We hope to make HFFI opportunities available again in the future, possibly on an annual basis, depending on funding availability. There is no guarantee of future funding.


What is an underserved area?

The term “underserved area” is defined by Section 6015 of the 2008 Farm Bill, as a community (including an urban or rural community and an Indian tribal community) that has: limited access to affordable, healthy foods, including fresh fruits and vegetables, in grocery retail stores or farmer-to-consumer direct markets; and a high rate of hunger or food insecurity or a high poverty rate. To satisfy the project requirements for the HFFI TSG Program, an underserved area must be:

  1. In a Census tract determined to be a Low-Income and Low-Supermarket-Access Census Tract by the United States Department of Agriculture in its Food Access Research Atlas;
  2. OR in a Census tract adjacent to a Census tract determined to be a Low-Income and Low-Supermarket-Access Census Tracts by the United States Department of Agriculture in its Food Access Research Atlas; and which has a median family income less than or equal to 120 percent of the applicable Area Median Family Income;
  3. OR in a Geographic Unit as defined in 12CFR Part 1805.201(b)(3)(ii)(B), which—meets the criteria as having low access to supermarket or grocery store through a methodology that has been adopted for use by another government or philanthropic healthy food initiative, or demonstrates other criteria describing low access to supermarket or grocery stores for an underserved community.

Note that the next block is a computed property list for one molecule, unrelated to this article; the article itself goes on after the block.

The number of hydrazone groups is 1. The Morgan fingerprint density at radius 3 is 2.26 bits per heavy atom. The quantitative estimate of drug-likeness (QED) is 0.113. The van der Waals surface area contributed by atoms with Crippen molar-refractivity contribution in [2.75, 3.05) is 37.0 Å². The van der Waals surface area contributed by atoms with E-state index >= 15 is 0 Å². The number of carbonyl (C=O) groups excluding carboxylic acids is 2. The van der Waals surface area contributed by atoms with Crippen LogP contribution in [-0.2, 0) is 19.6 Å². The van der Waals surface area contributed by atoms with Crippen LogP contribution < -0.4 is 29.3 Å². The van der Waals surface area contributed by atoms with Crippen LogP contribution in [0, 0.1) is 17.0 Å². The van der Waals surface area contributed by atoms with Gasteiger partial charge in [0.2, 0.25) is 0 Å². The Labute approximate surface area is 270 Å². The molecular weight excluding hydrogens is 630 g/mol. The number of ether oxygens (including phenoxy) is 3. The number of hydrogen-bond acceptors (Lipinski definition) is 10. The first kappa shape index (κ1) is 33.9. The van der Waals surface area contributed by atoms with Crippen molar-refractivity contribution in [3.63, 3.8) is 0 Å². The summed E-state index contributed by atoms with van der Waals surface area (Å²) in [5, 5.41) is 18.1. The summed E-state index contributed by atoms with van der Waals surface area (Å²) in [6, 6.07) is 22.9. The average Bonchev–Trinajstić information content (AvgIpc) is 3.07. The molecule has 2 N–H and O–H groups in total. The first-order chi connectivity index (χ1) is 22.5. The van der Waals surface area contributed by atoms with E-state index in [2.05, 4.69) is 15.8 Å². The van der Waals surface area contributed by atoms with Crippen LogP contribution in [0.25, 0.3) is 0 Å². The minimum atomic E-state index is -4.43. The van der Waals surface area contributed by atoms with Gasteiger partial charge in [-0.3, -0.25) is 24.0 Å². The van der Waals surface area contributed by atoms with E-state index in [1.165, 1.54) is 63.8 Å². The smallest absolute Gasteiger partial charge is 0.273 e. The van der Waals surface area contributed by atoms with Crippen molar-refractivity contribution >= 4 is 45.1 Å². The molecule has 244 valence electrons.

For more information on underserved areas and location eligibility, please navigate to


If I was an applicant that wasn’t selected for a previous HFFI grant award, will I be eligible in the future?

Specific eligibility requirements will be described in Request for Applications (RFA) of the relevant opportunity.

For the Healthy Food Financing Initiative (HFFI) Targeted Small Grants Program, geographic eligibility requirements are updated with each RFA release to reflect the most recent Low Income, Low Supermarket Access (LILA) census tract-level data from the 2021 United States Department of Agriculture (USDA) Food Access Research Atlas. As a result, some applicants who were previously eligible in previous grant rounds may no longer be located in census-tracts that are eligible Underserved Areas for the 2021 Targeted Small Grants Program grant round.

To determine your eligibility, please review the RFA of the specific program to which you are interested in applying.


How can I get involved with HFFI?

Please sign up for our mailing list at to be informed of future opportunities to support HFFI.


How can I find an HFFI program or resources in my area?

The Healthy Food Access Portal provides a wide variety of resources, data, and policy information to support healthy food access projects around the country.


Should I look for HFFI applications in

No, you cannot apply for this program using Applications to this program will go through Reinvestment Fund’s online grants portal.